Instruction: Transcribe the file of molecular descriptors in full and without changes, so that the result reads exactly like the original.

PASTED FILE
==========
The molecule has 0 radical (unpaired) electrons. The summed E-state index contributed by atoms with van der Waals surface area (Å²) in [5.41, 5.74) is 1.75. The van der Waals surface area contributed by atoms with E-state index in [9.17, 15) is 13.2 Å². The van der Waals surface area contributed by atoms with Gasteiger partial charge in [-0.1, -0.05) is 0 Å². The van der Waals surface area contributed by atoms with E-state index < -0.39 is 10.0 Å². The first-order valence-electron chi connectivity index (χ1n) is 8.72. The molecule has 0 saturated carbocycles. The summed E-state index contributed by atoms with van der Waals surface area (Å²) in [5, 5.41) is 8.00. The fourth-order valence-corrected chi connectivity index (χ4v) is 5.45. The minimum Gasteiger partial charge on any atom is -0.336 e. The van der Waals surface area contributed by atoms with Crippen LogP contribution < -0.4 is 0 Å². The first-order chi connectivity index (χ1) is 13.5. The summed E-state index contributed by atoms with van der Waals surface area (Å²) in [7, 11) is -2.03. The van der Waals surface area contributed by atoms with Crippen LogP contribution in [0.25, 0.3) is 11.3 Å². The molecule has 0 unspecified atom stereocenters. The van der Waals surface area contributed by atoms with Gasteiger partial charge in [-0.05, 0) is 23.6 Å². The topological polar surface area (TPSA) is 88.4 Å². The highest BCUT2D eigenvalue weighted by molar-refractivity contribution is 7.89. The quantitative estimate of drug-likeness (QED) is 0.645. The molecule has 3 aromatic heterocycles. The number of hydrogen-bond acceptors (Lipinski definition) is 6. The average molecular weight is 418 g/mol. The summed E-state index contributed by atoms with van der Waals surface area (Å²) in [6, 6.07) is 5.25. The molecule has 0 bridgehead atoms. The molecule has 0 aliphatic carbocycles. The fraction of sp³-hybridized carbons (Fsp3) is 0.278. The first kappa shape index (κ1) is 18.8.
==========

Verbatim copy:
The molecule has 0 radical (unpaired) electrons. The summed E-state index contributed by atoms with van der Waals surface area (Å²) in [5.41, 5.74) is 1.75. The van der Waals surface area contributed by atoms with E-state index in [9.17, 15) is 13.2 Å². The van der Waals surface area contributed by atoms with Gasteiger partial charge in [-0.1, -0.05) is 0 Å². The van der Waals surface area contributed by atoms with E-state index < -0.39 is 10.0 Å². The first-order valence-electron chi connectivity index (χ1n) is 8.72. The molecule has 0 saturated carbocycles. The summed E-state index contributed by atoms with van der Waals surface area (Å²) in [5, 5.41) is 8.00. The fourth-order valence-corrected chi connectivity index (χ4v) is 5.45. The minimum Gasteiger partial charge on any atom is -0.336 e. The van der Waals surface area contributed by atoms with Crippen LogP contribution < -0.4 is 0 Å². The first-order chi connectivity index (χ1) is 13.5. The summed E-state index contributed by atoms with van der Waals surface area (Å²) in [7, 11) is -2.03. The van der Waals surface area contributed by atoms with Crippen LogP contribution in [0.25, 0.3) is 11.3 Å². The molecule has 0 unspecified atom stereocenters. The van der Waals surface area contributed by atoms with Gasteiger partial charge in [-0.05, 0) is 23.6 Å². The topological polar surface area (TPSA) is 88.4 Å². The highest BCUT2D eigenvalue weighted by molar-refractivity contribution is 7.89. The quantitative estimate of drug-likeness (QED) is 0.645. The molecule has 3 aromatic heterocycles. The number of hydrogen-bond acceptors (Lipinski definition) is 6. The average molecular weight is 418 g/mol. The summed E-state index contributed by atoms with van der Waals surface area (Å²) in [6, 6.07) is 5.25. The molecule has 0 bridgehead atoms. The molecule has 0 aliphatic carbocycles. The fraction of sp³-hybridized carbons (Fsp3) is 0.278. The first kappa shape index (κ1) is 18.8.